Judith - I totally agree with what you said: "i think its also important that the youtuber/twitterer have complete creative control". They *are* content creators in the first place - right?

johnhaydon
johnhaydon

The problem with Sanyo (at least in this instance) is that they don't have the word "integrity" mentioned within their corporate values - while bloggers (at least the ones I know) have very high levels of integrity. They also demonstrated a lack of understanding about blog culture by not having a *dialog* with Alex.

Alex - 2
Sanyo - 0

johnhaydon
johnhaydon

The problem with Sanyo (at least in this instance) is that they don't have the word "integrity" mentioned within their corporate values - while bloggers (at least the ones I know) have very high levels of integrity. They also demonstrated a lack of understanding about blog culture by not having a *dialog* with Alex.Alex - 2Sanyo - 0

johnhaydon
johnhaydon

The problem with Sanyo (at least in this instance) is that they don't have the word "integrity" mentioned within their corporate values - while bloggers (at least the ones I know) have very high levels of integrity. They also demonstrated a lack of understanding about blog culture by not having a *dialog* with Alex.Alex - 2Sanyo - 0

jackieadkins3
jackieadkins3

First, I'd say Sanyo missed out since it seemed like Alex was willing to work with them to find some common ground and making it work. Ultimately probably turning off Alex and all of his viewers to their brand.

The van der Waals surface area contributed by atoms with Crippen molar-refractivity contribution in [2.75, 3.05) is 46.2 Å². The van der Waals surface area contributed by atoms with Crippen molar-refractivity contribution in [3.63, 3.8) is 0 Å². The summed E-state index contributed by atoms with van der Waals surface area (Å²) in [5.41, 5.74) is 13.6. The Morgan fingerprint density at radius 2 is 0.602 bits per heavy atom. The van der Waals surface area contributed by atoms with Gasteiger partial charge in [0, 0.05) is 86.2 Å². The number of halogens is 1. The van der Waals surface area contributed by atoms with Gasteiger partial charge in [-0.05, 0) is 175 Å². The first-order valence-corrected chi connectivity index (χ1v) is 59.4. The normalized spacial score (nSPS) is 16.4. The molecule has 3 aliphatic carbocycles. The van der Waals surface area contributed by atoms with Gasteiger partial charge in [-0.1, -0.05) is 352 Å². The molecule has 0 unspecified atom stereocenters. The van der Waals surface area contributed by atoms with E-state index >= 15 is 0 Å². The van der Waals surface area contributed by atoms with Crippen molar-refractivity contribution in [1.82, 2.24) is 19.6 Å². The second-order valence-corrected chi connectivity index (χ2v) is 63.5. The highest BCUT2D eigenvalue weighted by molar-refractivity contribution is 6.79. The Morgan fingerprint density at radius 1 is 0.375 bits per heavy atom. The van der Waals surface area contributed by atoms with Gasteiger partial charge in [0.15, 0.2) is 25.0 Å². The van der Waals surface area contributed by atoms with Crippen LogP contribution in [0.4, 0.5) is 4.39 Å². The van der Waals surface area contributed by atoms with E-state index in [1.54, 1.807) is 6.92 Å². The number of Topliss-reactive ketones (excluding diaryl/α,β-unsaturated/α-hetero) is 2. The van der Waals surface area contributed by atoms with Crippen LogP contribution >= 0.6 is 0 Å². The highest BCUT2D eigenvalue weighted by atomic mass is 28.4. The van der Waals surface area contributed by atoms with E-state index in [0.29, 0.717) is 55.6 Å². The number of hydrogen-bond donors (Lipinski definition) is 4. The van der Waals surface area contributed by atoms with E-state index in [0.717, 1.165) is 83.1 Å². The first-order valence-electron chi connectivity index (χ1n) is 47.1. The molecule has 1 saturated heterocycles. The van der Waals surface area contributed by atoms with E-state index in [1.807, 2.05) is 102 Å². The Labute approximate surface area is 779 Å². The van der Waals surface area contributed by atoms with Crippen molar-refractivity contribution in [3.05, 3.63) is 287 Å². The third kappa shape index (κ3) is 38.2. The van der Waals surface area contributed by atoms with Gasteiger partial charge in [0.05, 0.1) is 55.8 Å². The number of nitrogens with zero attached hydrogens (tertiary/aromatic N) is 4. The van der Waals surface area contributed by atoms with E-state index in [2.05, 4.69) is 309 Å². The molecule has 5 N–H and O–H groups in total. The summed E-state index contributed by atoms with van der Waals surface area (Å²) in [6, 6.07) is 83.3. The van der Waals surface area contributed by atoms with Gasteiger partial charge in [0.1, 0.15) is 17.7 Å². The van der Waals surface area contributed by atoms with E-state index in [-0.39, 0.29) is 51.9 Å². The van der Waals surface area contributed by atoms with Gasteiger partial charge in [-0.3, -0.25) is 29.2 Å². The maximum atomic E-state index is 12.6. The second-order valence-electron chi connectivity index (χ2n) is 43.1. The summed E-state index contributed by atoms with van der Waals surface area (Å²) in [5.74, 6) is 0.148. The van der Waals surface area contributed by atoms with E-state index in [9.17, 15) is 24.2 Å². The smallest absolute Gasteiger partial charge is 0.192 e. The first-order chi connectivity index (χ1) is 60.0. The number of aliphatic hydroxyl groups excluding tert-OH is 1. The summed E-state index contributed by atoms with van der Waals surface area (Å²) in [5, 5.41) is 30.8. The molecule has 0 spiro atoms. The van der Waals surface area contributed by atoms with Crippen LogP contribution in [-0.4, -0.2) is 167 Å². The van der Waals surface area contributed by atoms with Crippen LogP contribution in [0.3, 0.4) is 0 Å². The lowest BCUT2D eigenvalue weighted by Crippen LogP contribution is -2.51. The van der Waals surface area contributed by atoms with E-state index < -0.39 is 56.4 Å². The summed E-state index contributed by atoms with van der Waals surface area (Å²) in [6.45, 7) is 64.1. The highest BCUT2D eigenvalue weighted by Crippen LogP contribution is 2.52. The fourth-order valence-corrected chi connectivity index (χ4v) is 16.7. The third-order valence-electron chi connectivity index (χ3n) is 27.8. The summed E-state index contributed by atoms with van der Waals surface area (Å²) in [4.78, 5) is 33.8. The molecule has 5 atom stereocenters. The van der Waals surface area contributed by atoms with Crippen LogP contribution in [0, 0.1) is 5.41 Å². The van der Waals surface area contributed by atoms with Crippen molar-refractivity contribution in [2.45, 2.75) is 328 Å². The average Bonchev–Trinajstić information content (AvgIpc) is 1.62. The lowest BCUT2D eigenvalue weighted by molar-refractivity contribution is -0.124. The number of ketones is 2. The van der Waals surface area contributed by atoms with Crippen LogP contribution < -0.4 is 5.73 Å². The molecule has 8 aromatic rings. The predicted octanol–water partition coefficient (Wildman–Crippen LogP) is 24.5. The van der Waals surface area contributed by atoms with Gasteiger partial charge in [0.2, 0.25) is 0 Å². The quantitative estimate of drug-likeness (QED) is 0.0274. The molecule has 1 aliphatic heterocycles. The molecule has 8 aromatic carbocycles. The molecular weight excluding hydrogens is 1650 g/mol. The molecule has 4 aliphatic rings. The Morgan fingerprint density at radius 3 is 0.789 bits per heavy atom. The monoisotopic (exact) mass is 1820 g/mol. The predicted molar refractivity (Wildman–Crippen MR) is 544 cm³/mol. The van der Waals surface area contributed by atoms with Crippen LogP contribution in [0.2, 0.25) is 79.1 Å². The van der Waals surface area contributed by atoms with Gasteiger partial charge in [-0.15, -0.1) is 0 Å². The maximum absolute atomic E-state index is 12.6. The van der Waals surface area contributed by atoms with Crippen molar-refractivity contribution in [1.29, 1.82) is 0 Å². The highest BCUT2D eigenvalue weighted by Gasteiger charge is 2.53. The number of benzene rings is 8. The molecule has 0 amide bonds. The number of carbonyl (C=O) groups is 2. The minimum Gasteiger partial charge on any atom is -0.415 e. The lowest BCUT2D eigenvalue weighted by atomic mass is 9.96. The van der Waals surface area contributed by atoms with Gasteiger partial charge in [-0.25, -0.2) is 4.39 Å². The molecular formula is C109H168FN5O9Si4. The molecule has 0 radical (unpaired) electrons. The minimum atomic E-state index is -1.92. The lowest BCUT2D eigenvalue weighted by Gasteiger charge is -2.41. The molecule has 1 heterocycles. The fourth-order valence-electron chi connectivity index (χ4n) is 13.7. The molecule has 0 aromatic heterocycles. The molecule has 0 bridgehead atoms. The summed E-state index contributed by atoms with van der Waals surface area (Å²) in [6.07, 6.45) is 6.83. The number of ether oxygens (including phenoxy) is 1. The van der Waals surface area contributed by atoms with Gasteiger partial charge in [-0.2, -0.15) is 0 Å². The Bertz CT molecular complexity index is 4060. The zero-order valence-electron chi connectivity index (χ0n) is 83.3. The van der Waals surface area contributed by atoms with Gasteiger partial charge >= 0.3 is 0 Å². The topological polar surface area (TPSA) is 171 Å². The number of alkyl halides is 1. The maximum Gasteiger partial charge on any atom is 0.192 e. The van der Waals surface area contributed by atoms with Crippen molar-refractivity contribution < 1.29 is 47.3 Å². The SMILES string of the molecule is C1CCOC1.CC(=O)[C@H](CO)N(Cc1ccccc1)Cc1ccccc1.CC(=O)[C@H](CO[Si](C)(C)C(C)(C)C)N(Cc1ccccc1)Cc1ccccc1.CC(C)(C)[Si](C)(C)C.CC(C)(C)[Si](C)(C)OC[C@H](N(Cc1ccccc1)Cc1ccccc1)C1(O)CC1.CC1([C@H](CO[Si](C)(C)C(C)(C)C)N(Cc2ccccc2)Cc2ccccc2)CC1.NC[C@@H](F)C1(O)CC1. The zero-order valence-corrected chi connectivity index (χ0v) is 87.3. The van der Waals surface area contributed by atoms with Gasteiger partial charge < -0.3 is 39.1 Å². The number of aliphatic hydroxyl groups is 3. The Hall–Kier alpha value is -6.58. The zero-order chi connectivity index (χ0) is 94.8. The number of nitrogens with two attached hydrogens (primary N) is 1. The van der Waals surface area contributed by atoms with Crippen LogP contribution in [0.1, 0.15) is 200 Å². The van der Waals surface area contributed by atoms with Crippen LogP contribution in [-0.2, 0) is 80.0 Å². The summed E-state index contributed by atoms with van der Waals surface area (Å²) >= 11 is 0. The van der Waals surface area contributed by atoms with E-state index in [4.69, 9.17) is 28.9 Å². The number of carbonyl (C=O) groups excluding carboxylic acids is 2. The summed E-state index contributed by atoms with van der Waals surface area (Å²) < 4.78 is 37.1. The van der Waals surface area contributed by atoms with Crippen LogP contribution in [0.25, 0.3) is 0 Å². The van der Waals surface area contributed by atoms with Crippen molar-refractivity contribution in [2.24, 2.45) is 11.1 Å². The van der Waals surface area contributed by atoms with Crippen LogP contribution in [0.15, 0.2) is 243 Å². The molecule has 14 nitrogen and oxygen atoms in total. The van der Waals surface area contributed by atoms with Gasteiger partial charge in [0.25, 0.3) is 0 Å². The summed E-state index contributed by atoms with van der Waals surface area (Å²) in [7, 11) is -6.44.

Out of the two, I think Ford definitely has a better grasp of utilizing Gen Y and the "YouTube Generation," but I think it's definitely still an area where companies will have to kind of test the waters for a while to see what is generally accepted as "kosher" in the space.

As a consumer, I would be much more open to something like this than "sponsored tweets" and blatant advertisements like this. I think the key is for companies to not just convince people to put their product in a video or talk about it for the financial incentive, but to genuinely create brand evangelists that really are passionate about your product (which Kristina definitely sounded passionate about the Ford Fiesta). How you can do this...is a whole other question :)

jackieadkins3
jackieadkins3

First, I'd say Sanyo missed out since it seemed like Alex was willing to work with them to find some common ground and making it work. Ultimately probably turning off Alex and all of his viewers to their brand.Out of the two, I think Ford definitely has a better grasp of utilizing Gen Y and the "YouTube Generation," but I think it's definitely still an area where companies will have to kind of test the waters for a while to see what is generally accepted as "kosher" in the space.As a consumer, I would be much more open to something like this than "sponsored tweets" and blatant advertisements like this. I think the key is for companies to not just convince people to put their product in a video or talk about it for the financial incentive, but to genuinely create brand evangelists that really are passionate about your product (which Kristina definitely sounded passionate about the Ford Fiesta). How you can do this...is a whole other question :)

jackieadkins3
jackieadkins3